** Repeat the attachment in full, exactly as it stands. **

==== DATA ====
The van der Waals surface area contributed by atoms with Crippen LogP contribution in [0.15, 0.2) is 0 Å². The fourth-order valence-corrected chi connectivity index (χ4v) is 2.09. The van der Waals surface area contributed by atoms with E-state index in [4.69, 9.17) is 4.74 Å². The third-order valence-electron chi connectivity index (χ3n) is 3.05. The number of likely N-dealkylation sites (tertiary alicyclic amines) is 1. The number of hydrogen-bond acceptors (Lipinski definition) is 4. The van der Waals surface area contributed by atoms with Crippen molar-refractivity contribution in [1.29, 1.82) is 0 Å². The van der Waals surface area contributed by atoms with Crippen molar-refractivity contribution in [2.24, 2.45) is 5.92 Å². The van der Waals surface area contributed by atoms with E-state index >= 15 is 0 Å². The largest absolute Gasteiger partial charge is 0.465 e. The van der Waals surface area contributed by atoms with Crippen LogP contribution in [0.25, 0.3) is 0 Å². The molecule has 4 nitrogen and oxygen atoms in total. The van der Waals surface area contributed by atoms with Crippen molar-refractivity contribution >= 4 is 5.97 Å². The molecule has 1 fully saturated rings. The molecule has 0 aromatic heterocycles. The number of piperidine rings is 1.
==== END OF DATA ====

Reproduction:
The van der Waals surface area contributed by atoms with Crippen LogP contribution in [0.15, 0.2) is 0 Å². The fourth-order valence-corrected chi connectivity index (χ4v) is 2.09. The van der Waals surface area contributed by atoms with E-state index in [4.69, 9.17) is 4.74 Å². The third-order valence-electron chi connectivity index (χ3n) is 3.05. The number of likely N-dealkylation sites (tertiary alicyclic amines) is 1. The number of hydrogen-bond acceptors (Lipinski definition) is 4. The van der Waals surface area contributed by atoms with Crippen molar-refractivity contribution in [1.29, 1.82) is 0 Å². The van der Waals surface area contributed by atoms with Crippen molar-refractivity contribution in [2.24, 2.45) is 5.92 Å². The van der Waals surface area contributed by atoms with E-state index >= 15 is 0 Å². The largest absolute Gasteiger partial charge is 0.465 e. The van der Waals surface area contributed by atoms with Crippen LogP contribution in [0.25, 0.3) is 0 Å². The molecule has 4 nitrogen and oxygen atoms in total. The van der Waals surface area contributed by atoms with Crippen molar-refractivity contribution >= 4 is 5.97 Å². The molecule has 1 fully saturated rings. The molecule has 0 aromatic heterocycles. The number of piperidine rings is 1.